You can root as hard as possible for outfielder Peter Bourjos, possessing firm Chicago roots coursing through his veins, to make the Cubs in spring training.
Problem is, you can’t wish away the logjam of competition in front of him. And the likelihood of Bourjos continuing his wandering ways after being cast out of Angels (Los Angeles type) paradise remains.
A year after the White Sox seemed poised to bring Bourjos back to his family’s roots as at least a backup center fielder, the personable speedster signed a minor-league deal with the Cubs. At first glance, you’d figure Bourjos is a commodity the Cubs don’t have in abundance — a swift man on the basepaths who can come in for defense in the late innings.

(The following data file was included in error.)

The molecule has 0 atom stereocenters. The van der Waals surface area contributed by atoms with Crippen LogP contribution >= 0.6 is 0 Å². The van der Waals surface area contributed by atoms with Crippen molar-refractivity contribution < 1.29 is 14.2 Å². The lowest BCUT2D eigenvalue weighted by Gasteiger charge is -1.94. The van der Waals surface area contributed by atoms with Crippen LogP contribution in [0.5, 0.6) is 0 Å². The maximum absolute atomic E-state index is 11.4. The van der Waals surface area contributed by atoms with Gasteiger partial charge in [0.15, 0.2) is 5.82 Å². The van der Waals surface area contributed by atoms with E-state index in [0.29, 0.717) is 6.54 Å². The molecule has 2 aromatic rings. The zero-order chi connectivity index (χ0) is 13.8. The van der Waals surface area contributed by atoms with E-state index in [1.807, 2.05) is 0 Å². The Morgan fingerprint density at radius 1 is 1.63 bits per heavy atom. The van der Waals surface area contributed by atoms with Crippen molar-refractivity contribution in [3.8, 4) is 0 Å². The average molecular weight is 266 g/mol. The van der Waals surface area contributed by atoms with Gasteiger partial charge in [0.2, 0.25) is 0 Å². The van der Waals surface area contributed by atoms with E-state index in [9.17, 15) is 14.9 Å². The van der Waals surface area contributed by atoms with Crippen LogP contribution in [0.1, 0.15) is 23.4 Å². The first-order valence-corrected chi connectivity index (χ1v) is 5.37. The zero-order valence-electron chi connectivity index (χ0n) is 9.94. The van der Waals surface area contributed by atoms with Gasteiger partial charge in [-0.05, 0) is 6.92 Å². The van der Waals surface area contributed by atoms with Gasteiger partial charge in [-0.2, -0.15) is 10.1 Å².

Check the latter. The Cubs already have an under-utilized gifted gloveman in center in Albert Almora, patiently waiting his turn to claim a regular’s job while Joe Maddon experiments with others in the outfield.
Here’s Bourjos’ dilemma: the Cubs already need to thin the herd a bit in the outfield. Maddon is already five deep there.
STORYCategory Chicago Baseball History Feature Tags Chicago Baseball History, Chicago Cubs, Peter Bourjos